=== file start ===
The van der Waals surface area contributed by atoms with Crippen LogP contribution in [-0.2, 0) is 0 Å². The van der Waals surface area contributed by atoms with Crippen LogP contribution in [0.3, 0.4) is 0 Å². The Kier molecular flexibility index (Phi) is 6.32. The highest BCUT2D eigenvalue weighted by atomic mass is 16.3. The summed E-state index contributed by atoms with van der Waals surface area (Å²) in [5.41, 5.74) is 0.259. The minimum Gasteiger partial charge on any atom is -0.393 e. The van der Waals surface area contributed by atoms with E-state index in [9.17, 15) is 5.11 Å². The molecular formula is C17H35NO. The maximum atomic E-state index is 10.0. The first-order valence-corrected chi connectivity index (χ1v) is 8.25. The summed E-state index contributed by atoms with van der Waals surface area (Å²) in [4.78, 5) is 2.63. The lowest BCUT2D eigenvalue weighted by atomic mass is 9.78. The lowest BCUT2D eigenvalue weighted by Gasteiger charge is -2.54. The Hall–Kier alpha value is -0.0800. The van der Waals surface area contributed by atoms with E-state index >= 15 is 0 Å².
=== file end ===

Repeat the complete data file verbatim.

The van der Waals surface area contributed by atoms with Crippen LogP contribution in [-0.2, 0) is 0 Å². The van der Waals surface area contributed by atoms with Crippen LogP contribution in [0.3, 0.4) is 0 Å². The Kier molecular flexibility index (Phi) is 6.32. The highest BCUT2D eigenvalue weighted by atomic mass is 16.3. The summed E-state index contributed by atoms with van der Waals surface area (Å²) in [5.41, 5.74) is 0.259. The minimum Gasteiger partial charge on any atom is -0.393 e. The van der Waals surface area contributed by atoms with E-state index in [9.17, 15) is 5.11 Å². The molecular formula is C17H35NO. The maximum atomic E-state index is 10.0. The first-order valence-corrected chi connectivity index (χ1v) is 8.25. The summed E-state index contributed by atoms with van der Waals surface area (Å²) in [4.78, 5) is 2.63. The lowest BCUT2D eigenvalue weighted by atomic mass is 9.78. The lowest BCUT2D eigenvalue weighted by Gasteiger charge is -2.54. The Hall–Kier alpha value is -0.0800. The van der Waals surface area contributed by atoms with E-state index >= 15 is 0 Å².